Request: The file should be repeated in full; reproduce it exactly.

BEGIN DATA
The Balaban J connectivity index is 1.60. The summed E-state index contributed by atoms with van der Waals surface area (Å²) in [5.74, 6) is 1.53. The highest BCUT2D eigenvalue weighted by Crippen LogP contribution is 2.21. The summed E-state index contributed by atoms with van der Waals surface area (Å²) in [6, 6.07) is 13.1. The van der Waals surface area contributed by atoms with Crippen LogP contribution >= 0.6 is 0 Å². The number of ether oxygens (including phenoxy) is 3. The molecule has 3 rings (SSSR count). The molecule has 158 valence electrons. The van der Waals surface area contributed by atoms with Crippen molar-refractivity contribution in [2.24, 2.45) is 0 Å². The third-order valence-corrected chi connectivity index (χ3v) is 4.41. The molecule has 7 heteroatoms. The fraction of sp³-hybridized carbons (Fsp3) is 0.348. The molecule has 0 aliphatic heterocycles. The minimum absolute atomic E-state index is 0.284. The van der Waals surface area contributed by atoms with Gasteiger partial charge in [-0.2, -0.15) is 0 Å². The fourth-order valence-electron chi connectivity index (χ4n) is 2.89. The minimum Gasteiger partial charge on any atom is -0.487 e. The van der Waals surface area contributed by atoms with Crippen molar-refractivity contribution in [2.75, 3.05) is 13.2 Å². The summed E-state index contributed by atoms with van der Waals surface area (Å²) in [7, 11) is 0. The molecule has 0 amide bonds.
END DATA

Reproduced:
The Balaban J connectivity index is 1.60. The summed E-state index contributed by atoms with van der Waals surface area (Å²) in [5.74, 6) is 1.53. The highest BCUT2D eigenvalue weighted by Crippen LogP contribution is 2.21. The summed E-state index contributed by atoms with van der Waals surface area (Å²) in [6, 6.07) is 13.1. The van der Waals surface area contributed by atoms with Crippen LogP contribution >= 0.6 is 0 Å². The number of ether oxygens (including phenoxy) is 3. The molecule has 3 rings (SSSR count). The molecule has 158 valence electrons. The van der Waals surface area contributed by atoms with Crippen molar-refractivity contribution in [2.24, 2.45) is 0 Å². The third-order valence-corrected chi connectivity index (χ3v) is 4.41. The molecule has 7 heteroatoms. The fraction of sp³-hybridized carbons (Fsp3) is 0.348. The molecule has 0 aliphatic heterocycles. The minimum absolute atomic E-state index is 0.284. The van der Waals surface area contributed by atoms with Gasteiger partial charge in [-0.2, -0.15) is 0 Å². The fourth-order valence-electron chi connectivity index (χ4n) is 2.89. The minimum Gasteiger partial charge on any atom is -0.487 e. The van der Waals surface area contributed by atoms with Crippen molar-refractivity contribution in [2.75, 3.05) is 13.2 Å². The summed E-state index contributed by atoms with van der Waals surface area (Å²) in [7, 11) is 0. The molecule has 0 amide bonds.